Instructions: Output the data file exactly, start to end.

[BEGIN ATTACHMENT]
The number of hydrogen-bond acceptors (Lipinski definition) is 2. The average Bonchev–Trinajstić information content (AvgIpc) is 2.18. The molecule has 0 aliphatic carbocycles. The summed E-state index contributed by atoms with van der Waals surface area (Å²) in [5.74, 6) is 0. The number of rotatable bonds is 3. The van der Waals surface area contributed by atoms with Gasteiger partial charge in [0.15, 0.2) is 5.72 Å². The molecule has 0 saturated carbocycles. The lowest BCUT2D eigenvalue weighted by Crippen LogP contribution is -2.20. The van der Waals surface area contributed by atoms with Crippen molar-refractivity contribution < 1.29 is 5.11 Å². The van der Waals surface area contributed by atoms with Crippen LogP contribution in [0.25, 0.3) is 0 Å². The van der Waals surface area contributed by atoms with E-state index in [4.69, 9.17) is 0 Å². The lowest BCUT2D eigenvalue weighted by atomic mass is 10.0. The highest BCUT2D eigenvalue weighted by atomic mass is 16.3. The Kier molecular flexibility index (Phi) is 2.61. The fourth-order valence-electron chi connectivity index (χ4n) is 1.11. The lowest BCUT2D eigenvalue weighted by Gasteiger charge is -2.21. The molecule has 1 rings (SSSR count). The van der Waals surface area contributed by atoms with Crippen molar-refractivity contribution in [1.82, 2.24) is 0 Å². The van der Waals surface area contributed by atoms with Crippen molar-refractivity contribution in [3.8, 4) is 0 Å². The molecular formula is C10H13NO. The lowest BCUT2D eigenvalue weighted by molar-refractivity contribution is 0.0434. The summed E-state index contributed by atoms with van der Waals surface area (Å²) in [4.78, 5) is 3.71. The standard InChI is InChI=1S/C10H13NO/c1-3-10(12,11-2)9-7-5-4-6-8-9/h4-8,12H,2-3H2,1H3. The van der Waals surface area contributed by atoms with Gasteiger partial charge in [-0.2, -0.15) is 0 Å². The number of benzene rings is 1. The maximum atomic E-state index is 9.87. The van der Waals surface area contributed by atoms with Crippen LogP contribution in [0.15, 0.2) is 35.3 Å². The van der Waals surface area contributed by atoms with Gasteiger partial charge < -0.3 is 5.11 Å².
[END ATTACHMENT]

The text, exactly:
The number of hydrogen-bond acceptors (Lipinski definition) is 2. The average Bonchev–Trinajstić information content (AvgIpc) is 2.18. The molecule has 0 aliphatic carbocycles. The summed E-state index contributed by atoms with van der Waals surface area (Å²) in [5.74, 6) is 0. The number of rotatable bonds is 3. The van der Waals surface area contributed by atoms with Gasteiger partial charge in [0.15, 0.2) is 5.72 Å². The molecule has 0 saturated carbocycles. The lowest BCUT2D eigenvalue weighted by Crippen LogP contribution is -2.20. The van der Waals surface area contributed by atoms with Crippen molar-refractivity contribution < 1.29 is 5.11 Å². The van der Waals surface area contributed by atoms with Crippen LogP contribution in [0.25, 0.3) is 0 Å². The van der Waals surface area contributed by atoms with E-state index in [4.69, 9.17) is 0 Å². The lowest BCUT2D eigenvalue weighted by atomic mass is 10.0. The highest BCUT2D eigenvalue weighted by atomic mass is 16.3. The Kier molecular flexibility index (Phi) is 2.61. The fourth-order valence-electron chi connectivity index (χ4n) is 1.11. The lowest BCUT2D eigenvalue weighted by Gasteiger charge is -2.21. The molecule has 1 rings (SSSR count). The van der Waals surface area contributed by atoms with Crippen molar-refractivity contribution in [1.82, 2.24) is 0 Å². The van der Waals surface area contributed by atoms with Crippen molar-refractivity contribution in [3.8, 4) is 0 Å². The molecular formula is C10H13NO. The lowest BCUT2D eigenvalue weighted by molar-refractivity contribution is 0.0434. The summed E-state index contributed by atoms with van der Waals surface area (Å²) in [4.78, 5) is 3.71. The standard InChI is InChI=1S/C10H13NO/c1-3-10(12,11-2)9-7-5-4-6-8-9/h4-8,12H,2-3H2,1H3. The van der Waals surface area contributed by atoms with Gasteiger partial charge in [-0.2, -0.15) is 0 Å². The number of benzene rings is 1. The maximum atomic E-state index is 9.87. The van der Waals surface area contributed by atoms with Crippen LogP contribution in [0.15, 0.2) is 35.3 Å². The van der Waals surface area contributed by atoms with Gasteiger partial charge < -0.3 is 5.11 Å².